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In Picasa 3 Essential Training, Dane Howard demonstrates how the latest upgrade of this free program from Google will allow photographers to organize, share, and edit digital photos more easily and effectively than ever before. Dane shows newcomers and experienced users how to archive and share photos from a desktop or online. Exercise files accompany the course, but using personal media is encouraged.
Next, I'm going to talk about sharing photos in a way that takes copies of the images and puts them in a folder somewhere else on a hard drive or remote drive and that's called export. So, we talked about non-destructive editing, which means that any type of edit you put on an image, doesn't actually effect the original, but when you export images, they actually combine all of the edits and it will actually create a new copy and when you export you put all those copies into a new folder, you are actually generating new images.
So, let's talk about how you might use Export. Well, I have got a bunch of images here, the same set of images I've been using and we have illustrated how you can upload them, email them and even print them. The last benefit of sharing is creating copies and now you have all these great uses for individual copies. Well, when you click on Export, you will get a dialog that allows you to say well, what do you want to name this folder and this is really the fundamental basis of creating these copies is that you want to browse to a particular area and you can see the default here is that there is My Pictures and it creates a default folder called Picasa Exports.
I think, they do this just so that you can have a nice clean way of managing your exports, and a way to think about that also is that it keeps track of all of your exports here because you are creating copies and so when you think about creating edits and creating variations of your image, you want to actually access them later. So, we have exported a couple of other examples and we created some collages and we created some different projects. Now, I'm going to call this Travels_demo. This Travels_demo will be part of something that we want to use and leverage later.
Maybe it's like specific size or maybe it's a serious set of edits and it gives us a lot of the same controls that we had on upload. Now, how would you want to use this, do you want to use the original size, do you want to share them with someone or you might want to resize because you have this idea of putting them into another type of project, or putting them into another program? In this example I'm just going to pull them up to about 1200 pixels wide and then you have choice here on how the images will be exported. Now, these are going to create JPEGs and JPEGs have certain level of compression in them.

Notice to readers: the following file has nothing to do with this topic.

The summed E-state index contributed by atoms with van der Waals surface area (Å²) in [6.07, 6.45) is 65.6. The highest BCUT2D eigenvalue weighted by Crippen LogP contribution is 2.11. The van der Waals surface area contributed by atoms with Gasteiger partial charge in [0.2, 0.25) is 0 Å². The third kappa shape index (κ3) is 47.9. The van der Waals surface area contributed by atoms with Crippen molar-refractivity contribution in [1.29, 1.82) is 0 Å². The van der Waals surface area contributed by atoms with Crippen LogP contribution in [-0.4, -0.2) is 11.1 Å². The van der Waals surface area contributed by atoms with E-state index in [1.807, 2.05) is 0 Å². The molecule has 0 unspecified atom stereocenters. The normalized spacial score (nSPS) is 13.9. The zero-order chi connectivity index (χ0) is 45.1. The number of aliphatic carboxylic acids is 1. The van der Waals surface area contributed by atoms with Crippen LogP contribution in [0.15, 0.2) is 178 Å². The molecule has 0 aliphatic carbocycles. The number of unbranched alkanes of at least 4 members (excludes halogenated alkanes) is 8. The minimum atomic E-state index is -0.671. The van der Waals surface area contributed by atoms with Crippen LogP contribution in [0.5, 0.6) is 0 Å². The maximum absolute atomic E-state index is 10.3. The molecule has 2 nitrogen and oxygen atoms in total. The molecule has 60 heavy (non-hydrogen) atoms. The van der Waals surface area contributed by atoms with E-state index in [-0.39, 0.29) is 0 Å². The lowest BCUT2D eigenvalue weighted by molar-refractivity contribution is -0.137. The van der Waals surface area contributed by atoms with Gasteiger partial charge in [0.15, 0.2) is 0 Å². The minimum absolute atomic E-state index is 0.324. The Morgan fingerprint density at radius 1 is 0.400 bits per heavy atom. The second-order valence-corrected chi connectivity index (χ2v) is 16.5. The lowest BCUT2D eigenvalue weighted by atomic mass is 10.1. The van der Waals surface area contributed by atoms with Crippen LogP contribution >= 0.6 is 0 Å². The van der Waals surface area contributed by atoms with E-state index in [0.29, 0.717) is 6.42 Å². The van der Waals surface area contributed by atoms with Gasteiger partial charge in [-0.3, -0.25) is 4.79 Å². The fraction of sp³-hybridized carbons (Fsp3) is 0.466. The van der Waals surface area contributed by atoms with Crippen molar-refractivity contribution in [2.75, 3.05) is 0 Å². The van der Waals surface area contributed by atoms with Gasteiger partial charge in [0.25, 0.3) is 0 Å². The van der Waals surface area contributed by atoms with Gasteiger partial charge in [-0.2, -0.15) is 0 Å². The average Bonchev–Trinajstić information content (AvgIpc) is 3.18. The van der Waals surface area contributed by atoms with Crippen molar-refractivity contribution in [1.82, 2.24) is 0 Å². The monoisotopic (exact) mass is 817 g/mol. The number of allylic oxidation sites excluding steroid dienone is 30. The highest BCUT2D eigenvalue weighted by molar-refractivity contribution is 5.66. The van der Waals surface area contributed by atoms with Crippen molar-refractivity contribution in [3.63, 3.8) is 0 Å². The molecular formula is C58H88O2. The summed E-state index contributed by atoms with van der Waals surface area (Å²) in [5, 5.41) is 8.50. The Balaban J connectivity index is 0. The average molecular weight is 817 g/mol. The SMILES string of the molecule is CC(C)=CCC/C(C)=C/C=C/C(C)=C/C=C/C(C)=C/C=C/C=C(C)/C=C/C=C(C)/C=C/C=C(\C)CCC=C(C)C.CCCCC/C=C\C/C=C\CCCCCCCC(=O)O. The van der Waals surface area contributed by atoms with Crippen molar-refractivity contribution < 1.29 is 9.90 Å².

So, you have Normal, Maximum, Minimum or Custom, where you actually can set the slider here. So, you can see here even with the Custom it starts at 85, which is pretty high. If I just set it to Normal, that's pretty much the default. That's a good JPEG quality, just to let you know that you can control the quality. Another type here is it's detected that there is no movies in this selection. So, if you were to export them, you can actually use this to export entire movies or just the first frame of them. Another nice thing that's in here is the ability to Add watermarks.
So, when you add a watermark, it's going to put a tiny little piece of text in the lower right. You've done a nice job by putting a Drop Shadow around it. You can't control the color or the size or any of that but this just gives you the ability to put a particular type of watermark on all of your images, if that's your choice. I am going to deselect that and I'm going to go ahead and click OK. The Progress bar will happen in lower right and you can always tell that there are some type of activity going on in Picasa when look at the lower right. When it's completed the default is that it opens up the location on the operating system before that's located.
You will also notice that there is a little bit activity here in the lower right. Let's see what happens. So, I drag this over, you will see that it's not only pointing me to the folder of where it exported to you, but it also brought them back into Picasa, which is a nice convenient way of just kind of keeping everything intact. By double-clicking on this folder, you'll see I have all of those images that are ready to go and all of the edits are in it. If I added any kind of updates to this image, you can see that this started as color image, this is now permanently a black and white image.
I still have the original and I can go back to its original state but this is now a copy of that image. So, have fun with the export capability and use it to create duplicate exports of your images for other uses that you may want.
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